Suitable for: emerging or established theatre makers who want to develop learning materials (written, online, visual or audiovisual materials and workshops/talk-backs and other practical interactive activities) that will enhance their productions and make them more commercially viable.
This 3 hour workshop addresses the role that theatre plays in learning and teaching. It explores ways that you can take a theatre piece and make it more powerfully educational, not as a piece of didactic theatre, but as a theatrically innovative and a highly engaging artistic experience. The workshop can be done as a general exercise, or it can be done by focusing on a particular production (already created), which the theatre company wants to further develop as an educational tool. The workshop addresses learning theories and provides useful information which can be used for purposes of advocacy to potential audiences or funders.
Suitable for: emerging or established theatre makers who already have a theatre piece which they are wanting to present to youth audiences, but are wanting to learn how to make it more educationally powerful.
Do you want to start a community-based arts/theatre festival in your area? Do you want to learn more about project management, strategic planning, fundraising, implementation, monitoring and evaluation?
This workshop gives you an overview of how to get started in all of these areas. It will give you basic tools to develop your ideas and to deliver them successfully. It will also provide you with insights into how ASSITEJ SA can support you to develop exciting festivals in your area, which will serve the local community, provide access to the arts, and create opportunities for local artists.
Suitable for: emerging or established theatre makers who have a venue or access to a venue, where they would like to be able to hold a small (2-6 performances and accompanying workshops) for local audiences. It teaches strategies around building local partnerships, developing relationships for sustainable growth, and creating new audiences.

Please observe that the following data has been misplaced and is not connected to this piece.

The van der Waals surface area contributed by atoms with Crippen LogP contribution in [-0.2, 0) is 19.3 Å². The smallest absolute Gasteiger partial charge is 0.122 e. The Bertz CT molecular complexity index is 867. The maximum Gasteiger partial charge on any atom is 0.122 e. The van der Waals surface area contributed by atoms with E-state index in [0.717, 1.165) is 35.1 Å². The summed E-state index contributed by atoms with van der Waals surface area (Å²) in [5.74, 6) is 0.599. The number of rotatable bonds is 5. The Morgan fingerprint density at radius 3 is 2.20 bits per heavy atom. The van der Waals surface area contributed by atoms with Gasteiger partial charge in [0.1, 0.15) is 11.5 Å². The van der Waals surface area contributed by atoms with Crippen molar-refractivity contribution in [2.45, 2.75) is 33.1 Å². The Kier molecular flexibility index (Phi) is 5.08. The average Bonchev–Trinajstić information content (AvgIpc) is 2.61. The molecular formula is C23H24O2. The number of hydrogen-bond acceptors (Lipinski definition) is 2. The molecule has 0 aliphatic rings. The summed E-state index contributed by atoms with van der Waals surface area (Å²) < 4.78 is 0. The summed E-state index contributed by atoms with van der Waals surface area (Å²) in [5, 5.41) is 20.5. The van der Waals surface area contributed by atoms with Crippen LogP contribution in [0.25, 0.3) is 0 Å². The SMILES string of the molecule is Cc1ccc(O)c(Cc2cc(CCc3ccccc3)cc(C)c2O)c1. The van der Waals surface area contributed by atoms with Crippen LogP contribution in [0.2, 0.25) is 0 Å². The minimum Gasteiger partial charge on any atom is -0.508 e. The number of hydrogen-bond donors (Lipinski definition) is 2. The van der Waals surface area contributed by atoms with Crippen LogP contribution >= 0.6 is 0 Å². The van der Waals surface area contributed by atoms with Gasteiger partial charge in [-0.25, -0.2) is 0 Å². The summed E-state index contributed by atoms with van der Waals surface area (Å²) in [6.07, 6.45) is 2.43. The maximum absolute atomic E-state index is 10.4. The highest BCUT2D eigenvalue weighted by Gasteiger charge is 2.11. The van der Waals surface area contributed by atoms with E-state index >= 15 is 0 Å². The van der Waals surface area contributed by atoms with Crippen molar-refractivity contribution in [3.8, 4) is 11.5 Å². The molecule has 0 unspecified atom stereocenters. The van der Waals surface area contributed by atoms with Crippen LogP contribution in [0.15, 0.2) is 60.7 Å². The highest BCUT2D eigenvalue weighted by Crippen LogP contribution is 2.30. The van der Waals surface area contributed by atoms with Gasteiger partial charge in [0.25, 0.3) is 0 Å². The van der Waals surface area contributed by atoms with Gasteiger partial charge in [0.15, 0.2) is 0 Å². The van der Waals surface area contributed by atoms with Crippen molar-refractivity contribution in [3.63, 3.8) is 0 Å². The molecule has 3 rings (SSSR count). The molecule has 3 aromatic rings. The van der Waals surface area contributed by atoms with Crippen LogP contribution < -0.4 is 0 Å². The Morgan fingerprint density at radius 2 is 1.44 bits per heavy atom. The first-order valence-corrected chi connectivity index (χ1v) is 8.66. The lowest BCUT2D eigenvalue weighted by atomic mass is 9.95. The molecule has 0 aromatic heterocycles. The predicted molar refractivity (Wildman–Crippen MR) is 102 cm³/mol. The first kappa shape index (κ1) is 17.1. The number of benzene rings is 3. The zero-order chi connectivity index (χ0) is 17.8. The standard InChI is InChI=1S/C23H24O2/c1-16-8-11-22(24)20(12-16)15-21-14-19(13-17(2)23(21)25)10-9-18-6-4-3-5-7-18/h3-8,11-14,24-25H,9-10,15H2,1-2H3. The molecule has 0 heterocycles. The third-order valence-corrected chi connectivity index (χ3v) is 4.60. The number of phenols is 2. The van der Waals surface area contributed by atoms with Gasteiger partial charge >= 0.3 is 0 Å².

This 3 hour workshop provides insights into how to use monitoring and evaluation tools for artistic projects. It looks at how to develop and use simple tools to measure how effective you are being, and prove to your sponsors that you have delivered on your promises. It includes some basic monitoring and evaluation tools that ASSITEJ uses, with instructions as to how best to apply them.
Come with a project that you are interested in monitoring and evaluating, and learn how best to implement tools to make your work more effective.
Suitable for: emerging or established theatre makers who wish to evaluate their own performance in order to constantly improve the work that they do to ensure long term sustainability of their company or organisation.
Also, for theatre makers who are seeking funding or are already funded and want to ensure that they are able to report to their funders on what they have achieved.
This workshop introduces you to a range of useful facilitation skills for the South African educational context, and allows you to see how to make use of your theatre training to work within an educational environment, taking into consideration all the existing challenges. It also introduces you to ways to market yourself as an arts-facilitator and can be an introduction to longer term programmes such as Kickstarter Educational Empowerment.
Suitable for: emerging or established theatre makers who wish to facilitate once-off workshops or ongoing programmes within schools either in relation to the Creative Arts or Dramatic Arts curricula, or in the after-school space.
“I am grateful to have been given an opportunity to be one of the adjudicators alongside high profiled, international THEATRE DIRECTORS, for the 10th TBA Festival in Belgrade, Serbia. The festival has proven to me that itis not just an artistic benefit for the young audiences, but a huge contribution as far as Arts & Culture is concerned in our educational system world wise. I was delighted by the thought-provoking themes young performers brought on the stages, the standard of presentation was outstanding, but I was even more pleased by the engagement of our young audience with adult performers. As the judges, we were keenly aware that the work of the winners only represented the tip of the iceberg…Seeing smiles and excitement in these young ones’ eyes, moved me close to tears. And I can only hope that I will beable to host a festival like this in my township in the near future. I would like to thank the Tiba Festival Organisers for making the festival colorful with the diverse cultures that make a world one community. I would also like to thank Yvette Hardie and ASSITEJ South Africa who made it possible for me to attend the Festival. The young audience’s engagement with the themes provided by the festival has produced a wonderful blossoming of artistic expression and I was privileged to witness the process.”